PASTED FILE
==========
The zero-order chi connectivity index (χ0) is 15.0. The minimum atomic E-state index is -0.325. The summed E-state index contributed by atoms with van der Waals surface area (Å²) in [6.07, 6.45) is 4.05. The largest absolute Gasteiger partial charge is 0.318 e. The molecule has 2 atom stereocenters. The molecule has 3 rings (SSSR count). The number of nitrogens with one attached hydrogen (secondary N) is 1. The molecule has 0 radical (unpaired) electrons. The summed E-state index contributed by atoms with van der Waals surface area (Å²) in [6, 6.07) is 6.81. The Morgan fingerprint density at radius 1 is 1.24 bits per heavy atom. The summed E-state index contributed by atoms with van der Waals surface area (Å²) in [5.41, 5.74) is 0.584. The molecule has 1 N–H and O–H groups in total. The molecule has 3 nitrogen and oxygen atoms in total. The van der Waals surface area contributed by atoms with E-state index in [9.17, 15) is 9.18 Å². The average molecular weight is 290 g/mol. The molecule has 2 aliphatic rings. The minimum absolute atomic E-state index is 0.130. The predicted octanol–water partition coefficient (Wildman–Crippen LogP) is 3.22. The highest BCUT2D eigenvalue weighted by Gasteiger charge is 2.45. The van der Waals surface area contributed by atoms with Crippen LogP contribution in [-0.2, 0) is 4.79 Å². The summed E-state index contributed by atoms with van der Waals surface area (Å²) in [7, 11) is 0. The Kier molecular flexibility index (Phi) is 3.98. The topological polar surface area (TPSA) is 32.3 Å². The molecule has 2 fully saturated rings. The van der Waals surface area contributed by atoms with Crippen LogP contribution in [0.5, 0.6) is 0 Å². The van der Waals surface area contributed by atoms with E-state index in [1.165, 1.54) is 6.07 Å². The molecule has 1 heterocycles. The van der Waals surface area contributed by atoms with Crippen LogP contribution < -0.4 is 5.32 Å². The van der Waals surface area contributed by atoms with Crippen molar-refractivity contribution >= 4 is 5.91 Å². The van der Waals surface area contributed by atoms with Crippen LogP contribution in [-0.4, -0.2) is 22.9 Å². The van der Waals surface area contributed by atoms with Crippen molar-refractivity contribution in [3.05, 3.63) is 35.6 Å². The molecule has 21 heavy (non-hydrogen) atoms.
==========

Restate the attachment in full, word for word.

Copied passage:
The zero-order chi connectivity index (χ0) is 15.0. The minimum atomic E-state index is -0.325. The summed E-state index contributed by atoms with van der Waals surface area (Å²) in [6.07, 6.45) is 4.05. The largest absolute Gasteiger partial charge is 0.318 e. The molecule has 2 atom stereocenters. The molecule has 3 rings (SSSR count). The number of nitrogens with one attached hydrogen (secondary N) is 1. The molecule has 0 radical (unpaired) electrons. The summed E-state index contributed by atoms with van der Waals surface area (Å²) in [6, 6.07) is 6.81. The Morgan fingerprint density at radius 1 is 1.24 bits per heavy atom. The summed E-state index contributed by atoms with van der Waals surface area (Å²) in [5.41, 5.74) is 0.584. The molecule has 1 N–H and O–H groups in total. The molecule has 3 nitrogen and oxygen atoms in total. The van der Waals surface area contributed by atoms with E-state index in [9.17, 15) is 9.18 Å². The average molecular weight is 290 g/mol. The molecule has 2 aliphatic rings. The minimum absolute atomic E-state index is 0.130. The predicted octanol–water partition coefficient (Wildman–Crippen LogP) is 3.22. The highest BCUT2D eigenvalue weighted by Gasteiger charge is 2.45. The van der Waals surface area contributed by atoms with Crippen LogP contribution in [-0.2, 0) is 4.79 Å². The summed E-state index contributed by atoms with van der Waals surface area (Å²) in [7, 11) is 0. The Kier molecular flexibility index (Phi) is 3.98. The topological polar surface area (TPSA) is 32.3 Å². The molecule has 2 fully saturated rings. The van der Waals surface area contributed by atoms with Crippen LogP contribution in [0.5, 0.6) is 0 Å². The van der Waals surface area contributed by atoms with E-state index in [1.165, 1.54) is 6.07 Å². The molecule has 1 heterocycles. The van der Waals surface area contributed by atoms with Crippen LogP contribution < -0.4 is 5.32 Å². The van der Waals surface area contributed by atoms with Crippen molar-refractivity contribution >= 4 is 5.91 Å². The van der Waals surface area contributed by atoms with Crippen LogP contribution in [-0.4, -0.2) is 22.9 Å². The van der Waals surface area contributed by atoms with Crippen molar-refractivity contribution in [3.05, 3.63) is 35.6 Å². The molecule has 21 heavy (non-hydrogen) atoms.